Patting, shoeing, grooming, feeding, and even putting them in a stable - the list of seemingly benign human interactions that can confuse or upset horses is surprisingly long. On the eve of the official Horse's Birthday, we explain why.
Don’t worry that your dog’s world is visually drab.
Kevin Short/EyeEm via Getty Images
Your faithful friend's view of the world is different than yours, but maybe not in the way you imagine.
Badgers are hunted down as ‘harmful’ species.
All animals plays a role in nature, and in times of biodiversity loss and climate change, hunting "common" species such as foxes and badgers is irresponsible .
The world’s most venomous snake, the inland taipan, is only found in Australia.
Australia is home to 20 of the 25 most venomous snakes in the world.
A cat basks in the New Jersey sunshine amid coronavirus lockdown.
Mark Makela/Getty Image
Ownerless cats may find it harder to find food scraps with restaurants closed during the coronavirus crisis. Given social distancing rules, is it okay to go outside to feed them?
What a hungry Red kite tells us about human-animal relationships.
Working from home involves new co-workers.
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Are the best co-workers really the ones with four legs and a tail? Science says it depends.
Even in quarantine, people around the world have to walk their dogs.
AP Photo/Mindaugas Kulbis
Pets might not protect us from the coronavirus, but they can help us get better.
Individuals of the European robin tend to be slightly larger in northern France than in the south.
Climate change is affecting our planet's biodiversity, yet some species can find ways to adapt. Using citizen-science data, a French research team is studying how birds adjust to local heat levels.
Omo Forest, a home for elephants, in Ijebu East and North Local Government Areas, Ogun State, Nigeria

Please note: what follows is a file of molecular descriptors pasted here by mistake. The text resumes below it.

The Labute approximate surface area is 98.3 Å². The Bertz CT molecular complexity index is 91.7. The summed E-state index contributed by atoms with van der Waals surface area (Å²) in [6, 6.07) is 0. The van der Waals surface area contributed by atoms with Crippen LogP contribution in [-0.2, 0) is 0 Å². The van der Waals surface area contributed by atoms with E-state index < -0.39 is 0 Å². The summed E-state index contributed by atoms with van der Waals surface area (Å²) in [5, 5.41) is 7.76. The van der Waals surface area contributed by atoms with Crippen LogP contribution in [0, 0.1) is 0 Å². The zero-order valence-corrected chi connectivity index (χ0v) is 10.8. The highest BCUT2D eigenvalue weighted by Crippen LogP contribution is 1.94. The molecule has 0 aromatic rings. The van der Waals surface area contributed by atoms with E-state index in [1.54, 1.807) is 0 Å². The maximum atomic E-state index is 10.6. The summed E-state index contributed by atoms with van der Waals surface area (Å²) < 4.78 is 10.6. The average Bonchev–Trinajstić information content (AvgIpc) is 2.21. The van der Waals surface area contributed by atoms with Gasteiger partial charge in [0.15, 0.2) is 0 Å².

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Protected areas in Nigeria are generally hampered by limited funds and resources.
Many breeders say they’re stewards of conservation, but no captive tiger has ever been released into the wild.
AP Photo/Kevork Djansezian
There are more captive tigers in the US than there are in the wild around the world – and they can be bought for less than some breeds of dog puppies.
Caribbean spiny lobsters normally live in groups, but healthy lobsters avoid members of their own species if they are infected with a deadly virus.
Humberto Ramirez/Getty Images
Using distance to avoid getting sick has deep evolutionary roots for humans and many other species.
The Canadian TV show ‘Hudson & Rex’ features actor John Reardon playing Det. Charlie Hudson and German shepherd Diesel vom Burgimwald as Rex.
A closer look at Canada’s hit TV show, 'Hudson & Rex', invites us to think differently about animals’ minds, work and contributions to our shared communities.
Kea were able to correctly guess the most probable scenarios, by evaluating various physical and social cues. Previously, only great apes and humans were known to be able to understand probability.
Previously undocumented, this tiny extra digit – called a "pseudothumb" – is a structure on each wrist made of bone and cartilage.
Cats are capable of a expressing a wide range of emotions through facial expressions and body language.
Research suggests that people can learn to read cats' facial expressions.
To understand the effects of a big die-off, researchers set up experiments with wild boar carcasses.
Brandon Barton, Mississippi State University
Death is a natural part of ecosystems. But it's unusual for a large number of animals to all die at once. Researchers are investigating how a mass mortality event affects what's left afterwards.
A man holds a sign with an image of Negro Matapacos, in Santiago, Chile.
MARTIN BERNETTI/AFP via Getty Images
Negro Matapacos became famous in Chile in 2011 for joining student protests. His image has now popped up around the world.
Some animals stay put after a bushfire and rebuild their populations from charred landscapes.
Wildlife can smell and hear a fire coming, and have developed novel ways to evade it. But they must watch out for cunning predators rushing in for a feed.
Millions of shelter animals are adopted in the U.S. every year.
A new study analyzes the language in nearly 680,000 pet adoption ads.